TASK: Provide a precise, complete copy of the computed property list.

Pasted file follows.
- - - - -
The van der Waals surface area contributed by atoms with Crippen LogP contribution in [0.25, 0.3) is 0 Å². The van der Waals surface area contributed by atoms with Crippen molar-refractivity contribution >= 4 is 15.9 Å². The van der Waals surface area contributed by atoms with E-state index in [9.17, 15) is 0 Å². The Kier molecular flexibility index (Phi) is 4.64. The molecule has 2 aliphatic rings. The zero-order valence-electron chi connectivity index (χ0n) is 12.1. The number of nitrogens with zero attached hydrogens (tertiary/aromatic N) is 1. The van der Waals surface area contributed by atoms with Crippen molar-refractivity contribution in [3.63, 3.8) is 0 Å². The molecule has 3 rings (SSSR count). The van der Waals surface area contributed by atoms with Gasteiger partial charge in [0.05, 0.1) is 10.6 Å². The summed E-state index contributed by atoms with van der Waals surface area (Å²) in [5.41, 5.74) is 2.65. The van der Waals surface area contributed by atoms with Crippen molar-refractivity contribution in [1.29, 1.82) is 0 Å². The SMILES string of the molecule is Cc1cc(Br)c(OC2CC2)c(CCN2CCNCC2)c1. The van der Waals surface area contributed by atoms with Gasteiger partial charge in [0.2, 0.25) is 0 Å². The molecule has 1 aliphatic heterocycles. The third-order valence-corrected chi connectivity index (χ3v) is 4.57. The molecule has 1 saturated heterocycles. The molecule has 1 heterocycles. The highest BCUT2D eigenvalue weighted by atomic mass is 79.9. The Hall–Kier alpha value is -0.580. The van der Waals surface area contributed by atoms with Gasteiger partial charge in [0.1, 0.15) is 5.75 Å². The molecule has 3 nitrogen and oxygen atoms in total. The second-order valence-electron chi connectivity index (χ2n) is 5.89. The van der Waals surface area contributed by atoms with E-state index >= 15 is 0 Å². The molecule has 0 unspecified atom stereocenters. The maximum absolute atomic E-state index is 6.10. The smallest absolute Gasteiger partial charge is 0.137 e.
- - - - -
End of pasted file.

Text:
The van der Waals surface area contributed by atoms with Crippen LogP contribution in [0.25, 0.3) is 0 Å². The van der Waals surface area contributed by atoms with Crippen molar-refractivity contribution >= 4 is 15.9 Å². The van der Waals surface area contributed by atoms with E-state index in [9.17, 15) is 0 Å². The Kier molecular flexibility index (Phi) is 4.64. The molecule has 2 aliphatic rings. The zero-order valence-electron chi connectivity index (χ0n) is 12.1. The number of nitrogens with zero attached hydrogens (tertiary/aromatic N) is 1. The van der Waals surface area contributed by atoms with Crippen molar-refractivity contribution in [3.63, 3.8) is 0 Å². The molecule has 3 rings (SSSR count). The van der Waals surface area contributed by atoms with Gasteiger partial charge in [0.05, 0.1) is 10.6 Å². The summed E-state index contributed by atoms with van der Waals surface area (Å²) in [5.41, 5.74) is 2.65. The van der Waals surface area contributed by atoms with Crippen molar-refractivity contribution in [1.29, 1.82) is 0 Å². The SMILES string of the molecule is Cc1cc(Br)c(OC2CC2)c(CCN2CCNCC2)c1. The van der Waals surface area contributed by atoms with Gasteiger partial charge in [0.2, 0.25) is 0 Å². The molecule has 1 aliphatic heterocycles. The third-order valence-corrected chi connectivity index (χ3v) is 4.57. The molecule has 1 saturated heterocycles. The molecule has 1 heterocycles. The highest BCUT2D eigenvalue weighted by atomic mass is 79.9. The Hall–Kier alpha value is -0.580. The van der Waals surface area contributed by atoms with Gasteiger partial charge in [0.1, 0.15) is 5.75 Å². The molecule has 3 nitrogen and oxygen atoms in total. The second-order valence-electron chi connectivity index (χ2n) is 5.89. The van der Waals surface area contributed by atoms with E-state index >= 15 is 0 Å². The molecule has 0 unspecified atom stereocenters. The maximum absolute atomic E-state index is 6.10. The smallest absolute Gasteiger partial charge is 0.137 e.